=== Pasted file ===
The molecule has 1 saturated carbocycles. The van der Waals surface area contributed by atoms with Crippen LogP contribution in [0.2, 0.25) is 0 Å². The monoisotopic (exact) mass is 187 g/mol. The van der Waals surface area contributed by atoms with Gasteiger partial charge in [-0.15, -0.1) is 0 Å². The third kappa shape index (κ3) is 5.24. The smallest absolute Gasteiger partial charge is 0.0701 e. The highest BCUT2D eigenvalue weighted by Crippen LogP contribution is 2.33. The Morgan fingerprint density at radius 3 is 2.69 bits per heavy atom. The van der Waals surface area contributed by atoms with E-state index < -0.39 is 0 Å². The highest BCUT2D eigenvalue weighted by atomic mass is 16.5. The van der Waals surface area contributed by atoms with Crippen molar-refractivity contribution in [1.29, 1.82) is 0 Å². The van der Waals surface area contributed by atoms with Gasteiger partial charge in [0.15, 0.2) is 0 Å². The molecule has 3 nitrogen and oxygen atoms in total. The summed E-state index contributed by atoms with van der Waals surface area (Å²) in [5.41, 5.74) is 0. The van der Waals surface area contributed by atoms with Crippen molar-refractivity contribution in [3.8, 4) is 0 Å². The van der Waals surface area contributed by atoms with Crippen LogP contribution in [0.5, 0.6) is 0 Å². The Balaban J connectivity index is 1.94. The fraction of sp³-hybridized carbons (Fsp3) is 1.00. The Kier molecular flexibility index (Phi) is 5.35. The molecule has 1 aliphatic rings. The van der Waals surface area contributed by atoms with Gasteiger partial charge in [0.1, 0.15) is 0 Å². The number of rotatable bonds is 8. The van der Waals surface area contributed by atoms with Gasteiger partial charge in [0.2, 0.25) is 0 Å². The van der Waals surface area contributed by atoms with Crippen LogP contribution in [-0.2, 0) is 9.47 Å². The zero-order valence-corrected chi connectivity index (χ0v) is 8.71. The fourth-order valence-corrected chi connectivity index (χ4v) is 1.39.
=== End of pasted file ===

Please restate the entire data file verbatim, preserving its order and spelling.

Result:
The molecule has 1 saturated carbocycles. The van der Waals surface area contributed by atoms with Crippen LogP contribution in [0.2, 0.25) is 0 Å². The monoisotopic (exact) mass is 187 g/mol. The van der Waals surface area contributed by atoms with Gasteiger partial charge in [-0.15, -0.1) is 0 Å². The third kappa shape index (κ3) is 5.24. The smallest absolute Gasteiger partial charge is 0.0701 e. The highest BCUT2D eigenvalue weighted by Crippen LogP contribution is 2.33. The Morgan fingerprint density at radius 3 is 2.69 bits per heavy atom. The van der Waals surface area contributed by atoms with E-state index < -0.39 is 0 Å². The highest BCUT2D eigenvalue weighted by atomic mass is 16.5. The van der Waals surface area contributed by atoms with Crippen molar-refractivity contribution in [1.29, 1.82) is 0 Å². The van der Waals surface area contributed by atoms with Gasteiger partial charge in [0.15, 0.2) is 0 Å². The molecule has 3 nitrogen and oxygen atoms in total. The summed E-state index contributed by atoms with van der Waals surface area (Å²) in [5.41, 5.74) is 0. The van der Waals surface area contributed by atoms with Crippen molar-refractivity contribution in [3.8, 4) is 0 Å². The van der Waals surface area contributed by atoms with Crippen LogP contribution in [0.5, 0.6) is 0 Å². The Balaban J connectivity index is 1.94. The fraction of sp³-hybridized carbons (Fsp3) is 1.00. The Kier molecular flexibility index (Phi) is 5.35. The molecule has 1 aliphatic rings. The van der Waals surface area contributed by atoms with Gasteiger partial charge in [0.1, 0.15) is 0 Å². The number of rotatable bonds is 8. The van der Waals surface area contributed by atoms with Gasteiger partial charge in [0.2, 0.25) is 0 Å². The van der Waals surface area contributed by atoms with Crippen LogP contribution in [-0.2, 0) is 9.47 Å². The zero-order valence-corrected chi connectivity index (χ0v) is 8.71. The fourth-order valence-corrected chi connectivity index (χ4v) is 1.39.